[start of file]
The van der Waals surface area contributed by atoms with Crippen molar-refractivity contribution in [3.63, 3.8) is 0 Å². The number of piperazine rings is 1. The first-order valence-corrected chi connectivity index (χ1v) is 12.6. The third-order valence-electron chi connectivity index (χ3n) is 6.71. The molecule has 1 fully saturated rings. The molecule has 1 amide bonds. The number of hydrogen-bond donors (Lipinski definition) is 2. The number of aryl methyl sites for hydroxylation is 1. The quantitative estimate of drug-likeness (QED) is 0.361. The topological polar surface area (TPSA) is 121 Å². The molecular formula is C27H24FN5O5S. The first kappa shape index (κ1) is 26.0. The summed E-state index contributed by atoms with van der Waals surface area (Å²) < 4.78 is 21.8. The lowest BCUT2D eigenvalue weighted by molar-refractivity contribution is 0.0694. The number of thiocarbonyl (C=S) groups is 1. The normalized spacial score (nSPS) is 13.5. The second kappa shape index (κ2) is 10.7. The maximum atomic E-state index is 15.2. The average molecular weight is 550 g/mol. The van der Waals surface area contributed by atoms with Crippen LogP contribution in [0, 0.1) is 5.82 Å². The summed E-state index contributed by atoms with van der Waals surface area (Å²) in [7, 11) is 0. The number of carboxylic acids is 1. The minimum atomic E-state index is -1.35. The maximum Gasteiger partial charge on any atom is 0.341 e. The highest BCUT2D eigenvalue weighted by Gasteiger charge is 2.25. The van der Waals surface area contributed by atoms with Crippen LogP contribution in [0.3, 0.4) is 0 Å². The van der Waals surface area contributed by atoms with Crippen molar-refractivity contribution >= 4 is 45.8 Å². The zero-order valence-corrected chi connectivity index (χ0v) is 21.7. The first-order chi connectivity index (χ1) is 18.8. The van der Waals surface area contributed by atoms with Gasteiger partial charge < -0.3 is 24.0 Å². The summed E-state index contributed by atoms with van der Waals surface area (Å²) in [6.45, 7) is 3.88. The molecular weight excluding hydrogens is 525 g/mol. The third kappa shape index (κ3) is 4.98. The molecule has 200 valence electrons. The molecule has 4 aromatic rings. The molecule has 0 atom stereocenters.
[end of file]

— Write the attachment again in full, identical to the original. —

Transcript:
The van der Waals surface area contributed by atoms with Crippen molar-refractivity contribution in [3.63, 3.8) is 0 Å². The number of piperazine rings is 1. The first-order valence-corrected chi connectivity index (χ1v) is 12.6. The third-order valence-electron chi connectivity index (χ3n) is 6.71. The molecule has 1 fully saturated rings. The molecule has 1 amide bonds. The number of hydrogen-bond donors (Lipinski definition) is 2. The number of aryl methyl sites for hydroxylation is 1. The quantitative estimate of drug-likeness (QED) is 0.361. The topological polar surface area (TPSA) is 121 Å². The molecular formula is C27H24FN5O5S. The first kappa shape index (κ1) is 26.0. The summed E-state index contributed by atoms with van der Waals surface area (Å²) < 4.78 is 21.8. The lowest BCUT2D eigenvalue weighted by molar-refractivity contribution is 0.0694. The number of thiocarbonyl (C=S) groups is 1. The normalized spacial score (nSPS) is 13.5. The second kappa shape index (κ2) is 10.7. The maximum atomic E-state index is 15.2. The average molecular weight is 550 g/mol. The van der Waals surface area contributed by atoms with Crippen LogP contribution in [0, 0.1) is 5.82 Å². The summed E-state index contributed by atoms with van der Waals surface area (Å²) in [7, 11) is 0. The number of carboxylic acids is 1. The minimum atomic E-state index is -1.35. The maximum Gasteiger partial charge on any atom is 0.341 e. The highest BCUT2D eigenvalue weighted by Gasteiger charge is 2.25. The van der Waals surface area contributed by atoms with Crippen LogP contribution in [0.3, 0.4) is 0 Å². The van der Waals surface area contributed by atoms with Crippen molar-refractivity contribution >= 4 is 45.8 Å². The zero-order valence-corrected chi connectivity index (χ0v) is 21.7. The first-order chi connectivity index (χ1) is 18.8. The van der Waals surface area contributed by atoms with Gasteiger partial charge < -0.3 is 24.0 Å². The summed E-state index contributed by atoms with van der Waals surface area (Å²) in [6.45, 7) is 3.88. The molecular weight excluding hydrogens is 525 g/mol. The third kappa shape index (κ3) is 4.98. The molecule has 200 valence electrons. The molecule has 4 aromatic rings. The molecule has 0 atom stereocenters.